NORML's Weekly News Bulletin -- October 14, 2004

NORML's Weekly News Bulletin -- October 14, 2004
Posted by CN Staff on October 14, 2004 at 16:51:34 PT
Weekly Press Release
Source: NORML
NORML/NORML Foundation File Amicus Brief In Support Of Patients' Right To Medicinal MarijuanaOctober 14, 2004 - Washington, DCNORML and the NORML Foundation filed a joint amicus curaie brief with the Supreme Court this week on behalf of Angel Raich and Diane Monson, two California medical marijuana patients.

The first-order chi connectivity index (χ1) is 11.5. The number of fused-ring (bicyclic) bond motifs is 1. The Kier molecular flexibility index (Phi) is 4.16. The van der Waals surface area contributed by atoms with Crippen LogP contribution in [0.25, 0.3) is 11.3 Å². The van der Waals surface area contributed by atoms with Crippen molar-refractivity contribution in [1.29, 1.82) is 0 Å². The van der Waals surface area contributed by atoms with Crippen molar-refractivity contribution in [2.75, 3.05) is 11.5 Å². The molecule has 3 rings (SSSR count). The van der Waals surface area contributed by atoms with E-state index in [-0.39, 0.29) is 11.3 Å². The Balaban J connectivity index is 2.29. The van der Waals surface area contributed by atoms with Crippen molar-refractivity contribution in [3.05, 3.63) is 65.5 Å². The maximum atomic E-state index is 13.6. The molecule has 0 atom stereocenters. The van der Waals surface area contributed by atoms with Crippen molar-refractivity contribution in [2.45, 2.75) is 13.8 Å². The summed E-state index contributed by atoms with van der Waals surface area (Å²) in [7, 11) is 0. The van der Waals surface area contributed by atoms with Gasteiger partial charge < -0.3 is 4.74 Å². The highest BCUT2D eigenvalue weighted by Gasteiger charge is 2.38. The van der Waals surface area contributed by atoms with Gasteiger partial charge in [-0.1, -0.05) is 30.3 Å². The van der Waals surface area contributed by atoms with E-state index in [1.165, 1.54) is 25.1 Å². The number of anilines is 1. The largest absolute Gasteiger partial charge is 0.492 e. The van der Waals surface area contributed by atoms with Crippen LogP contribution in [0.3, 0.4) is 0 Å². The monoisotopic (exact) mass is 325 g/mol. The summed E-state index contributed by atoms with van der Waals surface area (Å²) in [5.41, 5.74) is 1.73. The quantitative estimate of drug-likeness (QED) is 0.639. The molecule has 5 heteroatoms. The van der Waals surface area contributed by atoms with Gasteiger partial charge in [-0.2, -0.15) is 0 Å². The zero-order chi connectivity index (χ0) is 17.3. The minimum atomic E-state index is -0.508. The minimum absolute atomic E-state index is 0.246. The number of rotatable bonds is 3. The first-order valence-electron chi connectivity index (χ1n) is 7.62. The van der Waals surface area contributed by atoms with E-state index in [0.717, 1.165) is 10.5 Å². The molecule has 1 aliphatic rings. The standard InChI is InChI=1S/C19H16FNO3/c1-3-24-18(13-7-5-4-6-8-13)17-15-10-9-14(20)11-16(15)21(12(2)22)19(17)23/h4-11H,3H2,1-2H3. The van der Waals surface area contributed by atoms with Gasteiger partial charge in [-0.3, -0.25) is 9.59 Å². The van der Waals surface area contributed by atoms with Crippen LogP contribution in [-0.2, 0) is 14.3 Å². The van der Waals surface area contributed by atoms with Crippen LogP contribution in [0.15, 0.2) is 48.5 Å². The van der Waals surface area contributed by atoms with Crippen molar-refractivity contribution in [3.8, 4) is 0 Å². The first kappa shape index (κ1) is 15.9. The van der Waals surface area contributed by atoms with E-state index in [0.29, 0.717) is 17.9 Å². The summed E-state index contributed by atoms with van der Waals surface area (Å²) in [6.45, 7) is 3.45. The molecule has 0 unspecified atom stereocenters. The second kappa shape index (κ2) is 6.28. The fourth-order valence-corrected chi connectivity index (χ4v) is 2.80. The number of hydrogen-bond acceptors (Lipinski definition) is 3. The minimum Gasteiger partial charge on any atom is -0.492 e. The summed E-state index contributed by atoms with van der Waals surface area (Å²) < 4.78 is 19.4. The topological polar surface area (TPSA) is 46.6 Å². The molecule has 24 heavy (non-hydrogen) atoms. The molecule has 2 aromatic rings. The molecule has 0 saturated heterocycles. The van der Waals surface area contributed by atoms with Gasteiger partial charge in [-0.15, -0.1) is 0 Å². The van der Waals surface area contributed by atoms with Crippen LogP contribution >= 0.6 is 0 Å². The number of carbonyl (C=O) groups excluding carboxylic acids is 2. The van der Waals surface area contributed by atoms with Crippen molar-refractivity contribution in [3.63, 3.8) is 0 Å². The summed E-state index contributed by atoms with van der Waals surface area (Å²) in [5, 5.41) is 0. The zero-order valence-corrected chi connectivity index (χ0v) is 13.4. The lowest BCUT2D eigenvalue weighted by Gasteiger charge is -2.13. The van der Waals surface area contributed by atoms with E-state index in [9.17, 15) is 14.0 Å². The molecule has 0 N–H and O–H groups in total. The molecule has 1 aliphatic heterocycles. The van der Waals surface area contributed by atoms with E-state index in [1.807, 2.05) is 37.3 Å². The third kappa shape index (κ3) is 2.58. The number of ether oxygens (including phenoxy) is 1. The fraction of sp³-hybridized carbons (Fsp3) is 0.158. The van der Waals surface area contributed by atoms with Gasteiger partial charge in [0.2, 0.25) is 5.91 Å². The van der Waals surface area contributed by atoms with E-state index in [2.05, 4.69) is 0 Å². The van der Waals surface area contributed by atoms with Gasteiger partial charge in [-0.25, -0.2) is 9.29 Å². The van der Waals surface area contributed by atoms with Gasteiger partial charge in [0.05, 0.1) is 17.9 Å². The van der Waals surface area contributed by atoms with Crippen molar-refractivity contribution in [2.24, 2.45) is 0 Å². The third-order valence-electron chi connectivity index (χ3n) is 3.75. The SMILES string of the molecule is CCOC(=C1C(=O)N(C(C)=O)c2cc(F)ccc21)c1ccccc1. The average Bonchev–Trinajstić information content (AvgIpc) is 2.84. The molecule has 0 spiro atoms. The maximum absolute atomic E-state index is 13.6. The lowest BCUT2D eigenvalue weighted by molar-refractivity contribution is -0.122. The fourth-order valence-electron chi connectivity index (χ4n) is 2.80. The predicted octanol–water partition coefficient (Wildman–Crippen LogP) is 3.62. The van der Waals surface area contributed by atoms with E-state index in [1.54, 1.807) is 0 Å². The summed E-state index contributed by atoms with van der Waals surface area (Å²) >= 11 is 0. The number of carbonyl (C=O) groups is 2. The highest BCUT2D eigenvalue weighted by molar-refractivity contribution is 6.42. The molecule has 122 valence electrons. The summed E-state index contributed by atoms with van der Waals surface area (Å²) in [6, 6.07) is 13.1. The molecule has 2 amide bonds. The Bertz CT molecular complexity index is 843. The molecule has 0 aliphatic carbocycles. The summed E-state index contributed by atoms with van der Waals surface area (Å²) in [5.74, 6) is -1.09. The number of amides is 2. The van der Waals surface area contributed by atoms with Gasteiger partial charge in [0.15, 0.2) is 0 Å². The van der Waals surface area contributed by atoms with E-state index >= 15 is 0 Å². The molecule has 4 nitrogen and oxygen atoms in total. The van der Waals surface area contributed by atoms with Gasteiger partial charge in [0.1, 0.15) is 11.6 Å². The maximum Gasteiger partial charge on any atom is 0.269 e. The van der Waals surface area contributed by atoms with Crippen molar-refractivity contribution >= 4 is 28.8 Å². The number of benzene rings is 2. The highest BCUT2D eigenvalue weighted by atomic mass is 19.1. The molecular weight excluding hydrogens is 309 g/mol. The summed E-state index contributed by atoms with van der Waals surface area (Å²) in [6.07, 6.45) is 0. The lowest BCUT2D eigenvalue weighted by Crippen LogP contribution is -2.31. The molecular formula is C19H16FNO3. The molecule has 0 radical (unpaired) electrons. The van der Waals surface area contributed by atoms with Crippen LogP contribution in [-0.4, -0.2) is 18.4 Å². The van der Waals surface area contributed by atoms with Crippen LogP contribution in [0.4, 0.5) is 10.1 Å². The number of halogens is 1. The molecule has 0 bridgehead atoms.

In December, the Ninth Circuit Court of Appeals issued an injunction barring the Justice Department from prosecuting either Raich or Monson, determining that the prosecution of patients who possess and cultivate marijuana for their own personal use in accordance with state law is an unconstitutional exercise of Congress' Commerce Clause authority. The Justice Department appealed that ruling, and the Supreme Court is scheduled to hear oral arguments in the case (Ashcroft et al. v. Raich et al.) on November 29, 2004. "This case is about the confluence of the state and individual rights: A state's capacity to legislate its public health policy, by choosing its own means and ends to achieve what it believes best serves the good of its people, when there is no superior or even competing federal interest; and, the right of personal medical choices of the chronically and terminally ill, made in consultation with their doctors," states the brief, authored by NORML Legal Committee member John Wesley Hall with assistance from Michael Cutler. The National Association of Criminal Defense Lawyers (NACDL), along with the Oregon Criminal Defense Lawyers Association and the Washington Association of Criminal Defense Lawyers, also signed on to the brief as amici curaie. "If our Constitution means anything, it should mean that 'the war on drugs' cannot be made to be a war on the quality of life of the chronically or terminally ill," it concludes. "Sadly, ... the government believes in and promotes a constitutional regime that enables the federal government to enforce its policies which only serve to enhance patients' pain contrary to state law and in denigration of the principles embodied in the Ninth and Tenth Amendments and to elementary notions of federalism. This Court must reject any such view of the federal law and the Constitution that violates the rights of both citizens and the states to enact laws for their common good where there is no federal interest and where the federal government expressly disclaimed any interest in preemption under [federal law.] For more information, please contact Keith Stroup, NORML Executive Director, at (202) 483-5500. Full text of the NORML/NORML Foundation amicus curaie brief is available online. -- Allies Back State on Medical Pot Backs Medical Pot Case Before Court Medical Pot Case To Be Heard Medical Marijuana Debate Renews THC Ineffective In Treating Parkinson's Symptoms, Study SaysOctober 14, 2004 - Plymouth, United KingdomShort-term use of oral THC does not mitigate symptoms of dyskinesia (impairment of voluntary movement) in patients with Parkinson's Disease (PD), according to clinical trial data published in the journal Neurology. Nineteen volunteers participated in the randomized, double-blind, placebo-controlled crossover trial. Patients were administered oral THC for a period of four weeks. "Cannabis was well tolerated, [but] had no pro- or antiparkinsonian action," authors concluded, though they acknowledged that prior clinical and animal model data "support the view that modulation of cannabinoid function may exert an antidyskinetic effect." One possible explanation for the study's outcome may be that patients enrolled in the trial did not use THC for a long enough duration to experience objective relief. According to survey data published last month in the journal Movement Disorders, PD patients who said they used cannabis for at least two months "reported significantly more often a mild or substantial alleviation of their PD symptoms in general" than those who had only used cannabis short-term."The late onset of cannabis action is noteworthy," authors of the survey wrote. "Because most patients reported that improvement occurred approximately two months after the first use of cannabis, it is very unlikely that it could be attributed to a placebo reaction." Clinical studies of patients with other neurodegenerative disorders such as Multiple Sclerosis have also suggested that cannabis may provide more significant relief if used over longer periods of time. Most recently, a 52-week follow up trial of more than 500 multiple sclerosis patients found that participants gained significantly greater relief of disabling symptoms after one year of cannabinoid therapy than they did after 15 weeks. "In the short-term study, there was some evidence of cannabinoids alleviating symptoms of multiple sclerosis; in the longer term there is a suggestion of a more useful beneficial effect, which was not clear at the initial stage," the study's author noted. For more information, please contact Paul Armentano, NORML Senior Policy Analyst, at (202) 483-5500.DL: Medical Marijuana Archives on Cannabis Use in Parkinson's Disease Think Tank Predicts Legalization By 2020 October 14, 2004 - Bristol, United KingdomThe production and sale of marijuana and other illicit substances will be legally controlled and regulated by the year 2020, concludes a study released Wednesday by the British think tank Transform. "Drug prohibition [will be replaced] with a system of regulated and controlled markets," states the report, which is backed by several Members of Parliament as well as representatives from law enforcement. "Users will no longer 'score' from unregulated dealers. They will buy their drugs from specialist pharmacies or licensed retailers. Or, for those with a clinical need, via a prescription. At its simplest, this is what legalization, control and regulation will mean: shopping and visiting the doctor. It is simply a question of transferring the policy paradigm of management and regulation to currently illegal drugs." While authors of the report acknowledge that such a system will not be a " panacea" for the "drug problem," they argue: "The overreaching aim of drug policy should be to minimize harm and maximize well-being. ... Only the repeal of drug prohibition and subsequent regulation of drug production, supply and use will eliminate the problems of illegal markets and create an environment in which drug use and misuse can be effectively managed and the harm caused to individuals and communities minimized." Authors conclude, "As the negative impacts of prohibition and benefits of regulation are better understood by policy makers and the wider public, pragmatism will triumph over drug war populism, and the lingering resistance to reform will rapidly crumble away." For more information, please contact either Allen St. Pierre or Paul Armentano of the NORML Foundation at (202) 483-5500. Full text of the report, entitled "After the War on Drugs: Options for Control," is available online at: Candidates Speak Out Against Federal Law Barring Financial Aid To Minor Drug Offenders October 14, 2004 - Washington, DCGeorge Bush, Senator John Kerry, and Independent presidential candidate Ralph Nader all support amending a federal provision in the Higher Education Act (HEA) that bars students with a prior drug conviction (including the misdemeanor possession of marijuana) from receiving federal financial aid, according to written statements released by the candidates this week on the -- -- website. Since 1998, more than 150,000 students have been denied access to federal aid because of the provision, which was included in the HEA in 1998 by Rep. Mark Souder (R-IN). Responding to the question, "Do you feel it is necessary to deny financial aid to a student ... with a drug conviction," both Bush and Kerry indicated that they would amend the law so that it did not apply retroactively."A good education is the most important factor in ensuring your future success," said Bush. "My 2005 Budget proposes to fix the drug provision of the Higher Education Act so that incoming students who have a prior drug-related conviction would be able to receive Federal student aid, and only students convicted while in college would lose their eligibility for student aid." Kerry responded: "Education is perhaps the best way for someone who has been involved with drugs or crime to turn their life around. If a young person has overcome past obstacles and is ready to go to college, I don't think that a nonviolent drug conviction in their past should prevent them from doing so. And the reality is that preventing them from obtaining federal loans means they won't be able to afford to go to college." Kerry had previously said that he supported amending the HEA provision so that the ban would only apply to those convicted of drug trafficking offenses, not possession. Only Nader responded that he supported repealing the HEA provision altogether. For more information, please contact Allen St. Pierre or Paul Armentano of the NORML Foundation at (202) 483-5500. For a summary of the presidential candidates' positions on drug policy issues, please visit: To Protest Souder's Drug Policy Meant To Hold Students Accountable Law Hurts Some Students Aid Bill Needs Revision Source: NORML Foundation (DC)Published: October 14, 2004Copyright: 2004 NORML Contact: norml Website:'s Weekly News Bulletin -- Oct. 07, 2004's Weekly News Bulletin -- Sept. 30, 2004's Weekly News Bulletin -- Sept. 23, 2004